United States Supreme Court Holds that the "Maker" of a Statement for Rule 10b-5 Purposes is the Person or Entity with Ultimate Authority Over the Statement
In Janus Capital Group, Inc. v. First Derivative Traders, No. 09-525, 2011 WL 2297762 (U.S. Jun. 13, 2011) (Thomas, J.), the United States Supreme Court held that purposes of a securities fraud claim under Section 10(b) of the Securities Exchange Act of 1934 (“Exchange Act”), 15 U.S.C. § 78j(b), and Rule 10b-5 , 17 C.F.R. § 240.10b-5, promulgated thereunder, the “maker” of an allegedly false or misleading statement is the person or entity with ultimate authority over the statement, including its content and whether and how to communicate it. In so holding, the Supreme Court further narrowed the scope of potential securities fraud liability and aligned with its prior decision which held that a private right of action under Rule 10b-5 does not include suits against aiders and abettors who merely contribute “substantial assistance” to the making of a statement but do not actually make it. Central Bank of Denver, N.A. v. First Interstate Bank of Denver, N.A., 511 U.S. 164, 180 (1994).
Respondent First Derivative Traders (“First Derivative”), representing a class of investors in petitioner Janus Capital Group, Inc. (“JCG”), filed this securities fraud action. JCG is a publicly traded company that created the Janus family of mutual funds. These mutual funds are organized in a business trust, Janus Investment Fund. Janus Investment Fund retained JCG’s wholly owned subsidiary, Janus Capital Management, LLC, (“JCM”), to be its investment adviser and administrator. Although JCG created Janus Investment Fund, Janus Investment Fund is a separate legal entity owned entirely by mutual fund investors. JCM provides Janus Investment Fund with investment advisory services, but the two entities maintain legal independence.
Janus Investment Fund issued prospectuses describing the investment strategy and operations of its mutual funds to investors. The prospectuses for several funds represented that the funds were not suitable for “market timing”. Market timing refers to the practice of rapidly trading in and out of a mutual fund to take advantage of inefficiencies in the way the fund values its shares. The prospectuses could have been read to suggest that JCM would implement policies to curb the practice. In 2003, the New York State Attorney General charged a hedge fund with market-timing trading in certain Janus mutual funds. This disclosure allegedly caused investors to withdraw nearly $14 billion from various Janus funds and, as a result, the stock price fell nearly 25%.
First Derivative asserted claims against JCG and JCM for violations of Section 10(b) and Rule 10b-5, alleging that JCG and JCM made misleading statements in prospectuses for the Janus mutual funds. First Derivative sought to hold JCM liable for the alleged misstatements, arguing that it could be considered to have made the statements in the mutual fund prospectuses.
The United States District Court for the District of Maryland dismissed the complaint, holding that the plaintiffs failed to state a claim. The United States Court of Appeals for the Fourth Circuit reversed, holding that First Derivative had sufficiently alleged that “JCG and JCM, by participating in the writing and dissemination of the prospectuses, made the misleading statements contained in the documents.” The Supreme Court granted certiorari.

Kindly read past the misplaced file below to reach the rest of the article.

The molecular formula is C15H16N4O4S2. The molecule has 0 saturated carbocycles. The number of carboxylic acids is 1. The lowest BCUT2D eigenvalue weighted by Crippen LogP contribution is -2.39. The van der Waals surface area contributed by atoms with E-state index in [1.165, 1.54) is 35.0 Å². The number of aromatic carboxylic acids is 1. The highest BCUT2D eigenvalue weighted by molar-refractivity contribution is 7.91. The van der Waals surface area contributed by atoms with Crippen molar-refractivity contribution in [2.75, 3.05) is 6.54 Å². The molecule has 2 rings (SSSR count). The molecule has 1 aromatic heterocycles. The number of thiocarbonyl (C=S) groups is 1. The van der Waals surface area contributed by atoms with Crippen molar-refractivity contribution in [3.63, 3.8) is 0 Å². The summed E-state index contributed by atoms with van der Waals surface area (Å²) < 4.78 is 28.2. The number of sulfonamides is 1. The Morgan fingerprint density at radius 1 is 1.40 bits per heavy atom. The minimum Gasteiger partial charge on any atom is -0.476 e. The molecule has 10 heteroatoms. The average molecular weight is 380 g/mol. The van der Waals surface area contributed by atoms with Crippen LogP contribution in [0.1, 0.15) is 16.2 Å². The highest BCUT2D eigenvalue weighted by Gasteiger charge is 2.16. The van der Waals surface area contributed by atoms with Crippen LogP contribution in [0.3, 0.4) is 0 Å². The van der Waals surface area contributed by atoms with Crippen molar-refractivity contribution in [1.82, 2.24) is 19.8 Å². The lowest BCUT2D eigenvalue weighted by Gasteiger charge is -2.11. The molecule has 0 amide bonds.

The Supreme Court held that for purposes of Rule 10b-5, the “maker” of a statement is the person or entity with ultimate authority over the statement, including its content and whether and how to communicate it. Without control, a person or entity can merely suggest what to say, not “make” a statement in its own right. The Supreme Court held that one who prepares or publishes a statement on behalf of another is not its “maker.” The Supreme Court analogized its ruling to the relationship between a speechwriter and a speaker in that even when a speechwriter drafts a speech, the content is entirely within the control of the person who delivers it; and it is the speaker who takes credit, or the blame, for what is ultimately said.
In application, the Supreme Court held that JCM did not “make” any of the statements in the Janus Investment Fund prospectuses; Janus Investment Fund did. The Supreme Court held that there was no allegation that JCM in fact filed the prospectuses and falsely attributed them to Janus Investment Fund nor did anything on the face of the prospectuses indicate that any statements therein came from JCM rather than Janus Investment Fund. Thus, because the false statements included in the prospectuses were made by Janus Investment Fund, not by JCM, JCM and JCG could not be held liable.
In dissent, Justice Breyer expressed the view that the majority’s decision was unwarranted extension of the rationale of Central Bank from the realm of secondary liability claims to primary liability claims. The decision, the dissent suggested, could be used by companies to avoid primary liability altogether by disconnecting the speaker of a statement from the individuals, such as the board of directors, who may have “ultimate authority” over the corporation’s public statements.
The Court’s decision provides additional guidance regarding the scope of primary securities fraud liability for outside service providers (such as investment advisors and attorneys) as well as various individuals within companies. The decision confirms that direct attribution of statements to specific entities or individuals, so that investors’ reliance can be definitively connected to those specific entities or individuals, remains essential for securities fraud claims. The decision also confirms the Court’s respect for the corporate form and structure.